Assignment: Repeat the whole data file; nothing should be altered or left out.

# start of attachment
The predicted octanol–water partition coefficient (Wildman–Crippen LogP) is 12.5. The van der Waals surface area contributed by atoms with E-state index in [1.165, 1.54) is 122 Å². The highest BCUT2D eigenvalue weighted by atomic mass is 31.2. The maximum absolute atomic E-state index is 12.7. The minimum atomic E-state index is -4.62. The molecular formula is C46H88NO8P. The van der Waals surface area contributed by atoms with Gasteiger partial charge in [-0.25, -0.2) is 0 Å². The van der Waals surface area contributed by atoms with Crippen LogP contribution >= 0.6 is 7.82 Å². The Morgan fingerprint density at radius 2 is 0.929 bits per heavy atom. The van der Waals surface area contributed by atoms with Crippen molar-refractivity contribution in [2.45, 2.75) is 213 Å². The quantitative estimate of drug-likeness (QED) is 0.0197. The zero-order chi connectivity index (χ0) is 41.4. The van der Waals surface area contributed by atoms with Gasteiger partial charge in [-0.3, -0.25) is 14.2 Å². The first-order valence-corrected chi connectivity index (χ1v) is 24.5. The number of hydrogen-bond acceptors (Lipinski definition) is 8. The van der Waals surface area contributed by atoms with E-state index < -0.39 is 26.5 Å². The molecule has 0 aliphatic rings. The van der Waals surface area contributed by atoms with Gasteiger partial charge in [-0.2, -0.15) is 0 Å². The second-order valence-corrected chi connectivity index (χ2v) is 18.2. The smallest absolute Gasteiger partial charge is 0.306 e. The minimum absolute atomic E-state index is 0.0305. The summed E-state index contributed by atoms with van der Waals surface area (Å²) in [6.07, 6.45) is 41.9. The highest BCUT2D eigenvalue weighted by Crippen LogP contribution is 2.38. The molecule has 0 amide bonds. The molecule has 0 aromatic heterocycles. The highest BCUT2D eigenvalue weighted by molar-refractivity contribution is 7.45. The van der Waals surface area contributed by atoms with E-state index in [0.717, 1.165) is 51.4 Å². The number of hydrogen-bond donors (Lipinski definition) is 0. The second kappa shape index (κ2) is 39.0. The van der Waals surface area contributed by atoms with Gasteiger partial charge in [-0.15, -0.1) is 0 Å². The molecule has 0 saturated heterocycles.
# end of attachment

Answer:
The predicted octanol–water partition coefficient (Wildman–Crippen LogP) is 12.5. The van der Waals surface area contributed by atoms with E-state index in [1.165, 1.54) is 122 Å². The highest BCUT2D eigenvalue weighted by atomic mass is 31.2. The maximum absolute atomic E-state index is 12.7. The minimum atomic E-state index is -4.62. The molecular formula is C46H88NO8P. The van der Waals surface area contributed by atoms with Gasteiger partial charge in [-0.25, -0.2) is 0 Å². The van der Waals surface area contributed by atoms with Crippen LogP contribution >= 0.6 is 7.82 Å². The Morgan fingerprint density at radius 2 is 0.929 bits per heavy atom. The van der Waals surface area contributed by atoms with Crippen molar-refractivity contribution in [2.45, 2.75) is 213 Å². The quantitative estimate of drug-likeness (QED) is 0.0197. The zero-order chi connectivity index (χ0) is 41.4. The van der Waals surface area contributed by atoms with Gasteiger partial charge in [-0.3, -0.25) is 14.2 Å². The first-order valence-corrected chi connectivity index (χ1v) is 24.5. The number of hydrogen-bond acceptors (Lipinski definition) is 8. The van der Waals surface area contributed by atoms with E-state index < -0.39 is 26.5 Å². The molecule has 0 aliphatic rings. The van der Waals surface area contributed by atoms with Gasteiger partial charge in [-0.2, -0.15) is 0 Å². The second-order valence-corrected chi connectivity index (χ2v) is 18.2. The smallest absolute Gasteiger partial charge is 0.306 e. The minimum absolute atomic E-state index is 0.0305. The summed E-state index contributed by atoms with van der Waals surface area (Å²) in [6.07, 6.45) is 41.9. The highest BCUT2D eigenvalue weighted by Crippen LogP contribution is 2.38. The molecule has 0 amide bonds. The molecule has 0 aromatic heterocycles. The highest BCUT2D eigenvalue weighted by molar-refractivity contribution is 7.45. The van der Waals surface area contributed by atoms with E-state index in [0.717, 1.165) is 51.4 Å². The number of hydrogen-bond donors (Lipinski definition) is 0. The second kappa shape index (κ2) is 39.0. The van der Waals surface area contributed by atoms with Gasteiger partial charge in [-0.15, -0.1) is 0 Å². The molecule has 0 saturated heterocycles.